Instructor Ramon Guel
19 July 2015
James Joyce: Paralysis and Epiphany
The paralysis of life has bared the understanding of Joyce’s literary “epiphany” for many readers. James Joyce’s technique of using his characters to blatantly show readers how life could stagnate, or find “paralysis,” leaving them unopened to the great epiphanies before them was no less than genius. Joyce frequently built his plots through the real life “paralysis” of his characters, drawing readers in with the hope of a resolution to the characters dilemmas. Most readers, however, found themselves greatly disappointed in this respect. There was no big “ta da,” no beautiful happy ending, only an “epiphany”. The question is whose epiphany, the characters or the readers? The goal of this paper is to provide understanding and acceptance of James Joyce’s literary works through an explanation of the history, interpretation, and significance of “paralysis” and “epiphany.”
In order to understand James Joyce’s meaning of paralysis there is a need to examine life in Dublin during the late nineteenth century into the early twentieth century. During this time, Dublin was a diverse city full of contradiction and tension. The city had little work, low wages, and rampant mistreatment of workers. Most of Dublin’s population was extremely poor and destitute. In addition to the poor living and working condition, Dublin suffered from a divided government and a divided populous. Dublin was the first city of Ireland; however, it was strongly under British rule, causing the city to have two main societies, the British upper class and the oppressed Irish lower class, which were constantly at odds. This created vast undertones of anger and discord, which ultimately lead to the formation of an extreme nationalist militant group determined to through the British out. The Dublin of James Joyce’s childhood was a city divided and on the brink of a war. (The National Archives of Ireland) Adding to all of the societal and cultural factors of life there were also spiritual factors contributing to the paralysis of Dublin’s inhabitants. Although Dublin had a diverse religious background, the majority of its citizens were devout Roman Catholic and followed a strict religious regiment. The children went to Catholic schools and the families followed Catholic doctrine. However, the citizens received little if any help from the church during this era. In addition to all of this, they were expected to follow the strict doctrine of the church, doctrine that forbade them from taking action against their oppressors, forbade them from anything that could possibly harm their church or family, and forbade any attempts to leave their position in life. They were taught that God was their only salvation and that if he chose to he would deliver them from their hardships. This caused the majority of the citizens to mindlessly go about their lives, praying for God to change things, and effectively prevented them through fear from taking steps to make changes themselves. (The Vatican) These factors created turmoil and undertones within the city, which lead the majority of the population to stagnate or paralyze. The citizens became what Joyce referred to as the “living dead,” which is quoted by Gerard Hannan, writer for the Irish Media Man Web site, as meaning “people who live meaningless lives of inactivity are the real dead” (Hannan). Dublin contained a society full of individuals who went about their daily lives not because of desire, but out of pure robotic need to follow an expected routine. It was a thriving city on the surface, but underneath it was actually full of individuals who had lost hope of a better future. It was a city full of individuals who were unwilling or unable to escape their own self-imposed prison of existence. The significance of this was never lost on Joyce and he used the paralysis of his Dublin to write powerful literary stories designed...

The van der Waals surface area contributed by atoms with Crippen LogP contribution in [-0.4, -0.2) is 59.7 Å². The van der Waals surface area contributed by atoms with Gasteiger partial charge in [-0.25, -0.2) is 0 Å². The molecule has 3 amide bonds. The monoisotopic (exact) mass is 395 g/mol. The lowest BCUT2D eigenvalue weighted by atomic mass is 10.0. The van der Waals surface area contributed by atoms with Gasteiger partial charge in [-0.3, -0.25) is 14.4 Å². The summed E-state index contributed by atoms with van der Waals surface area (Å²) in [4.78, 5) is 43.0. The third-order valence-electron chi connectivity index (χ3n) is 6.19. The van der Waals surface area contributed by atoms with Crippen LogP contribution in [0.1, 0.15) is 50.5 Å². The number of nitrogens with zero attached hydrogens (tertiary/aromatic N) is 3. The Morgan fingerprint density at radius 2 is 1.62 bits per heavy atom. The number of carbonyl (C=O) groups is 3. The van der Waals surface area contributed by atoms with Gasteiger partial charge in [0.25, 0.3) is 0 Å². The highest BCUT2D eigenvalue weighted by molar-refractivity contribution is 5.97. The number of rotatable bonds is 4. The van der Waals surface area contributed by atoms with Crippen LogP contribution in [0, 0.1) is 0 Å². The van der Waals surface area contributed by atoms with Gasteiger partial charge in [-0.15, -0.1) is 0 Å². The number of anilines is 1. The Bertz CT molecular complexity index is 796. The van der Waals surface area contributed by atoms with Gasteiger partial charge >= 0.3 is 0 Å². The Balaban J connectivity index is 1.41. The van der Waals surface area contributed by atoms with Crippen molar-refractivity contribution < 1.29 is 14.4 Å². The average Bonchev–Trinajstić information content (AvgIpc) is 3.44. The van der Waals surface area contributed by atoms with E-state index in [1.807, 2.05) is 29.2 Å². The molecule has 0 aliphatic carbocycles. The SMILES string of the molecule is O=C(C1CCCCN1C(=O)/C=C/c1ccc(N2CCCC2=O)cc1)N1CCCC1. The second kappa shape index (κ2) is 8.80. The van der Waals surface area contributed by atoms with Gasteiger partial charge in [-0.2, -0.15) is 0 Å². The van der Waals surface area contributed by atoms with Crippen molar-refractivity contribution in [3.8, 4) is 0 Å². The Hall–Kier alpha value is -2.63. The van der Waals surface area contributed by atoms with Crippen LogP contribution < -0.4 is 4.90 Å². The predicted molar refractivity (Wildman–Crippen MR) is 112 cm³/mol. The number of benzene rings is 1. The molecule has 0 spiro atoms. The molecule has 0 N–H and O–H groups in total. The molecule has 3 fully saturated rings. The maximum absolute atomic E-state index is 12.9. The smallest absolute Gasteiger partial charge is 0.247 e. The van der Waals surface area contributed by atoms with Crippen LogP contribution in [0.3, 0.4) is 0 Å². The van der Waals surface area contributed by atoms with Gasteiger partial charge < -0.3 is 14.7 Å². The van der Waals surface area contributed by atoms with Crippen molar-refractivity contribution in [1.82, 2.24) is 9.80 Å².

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Hannan, Gerard. irishmediaman.wordpress.com. 28 March 2014. Web. 19 April 2014.
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The James Joyce Center Dublin. The James Joyce Center. 3 November 2012. Web. 19 April 2014.
The National Archives of Ireland. census.nationalarchives. n.d. Web. 19 April 2014.
The Vatican. Catechism of the Catholic Church. n.d. Web. 19 April 2014.
Williams, Bob. members.optusnet.com. n.d. Web. 19 April 2014.
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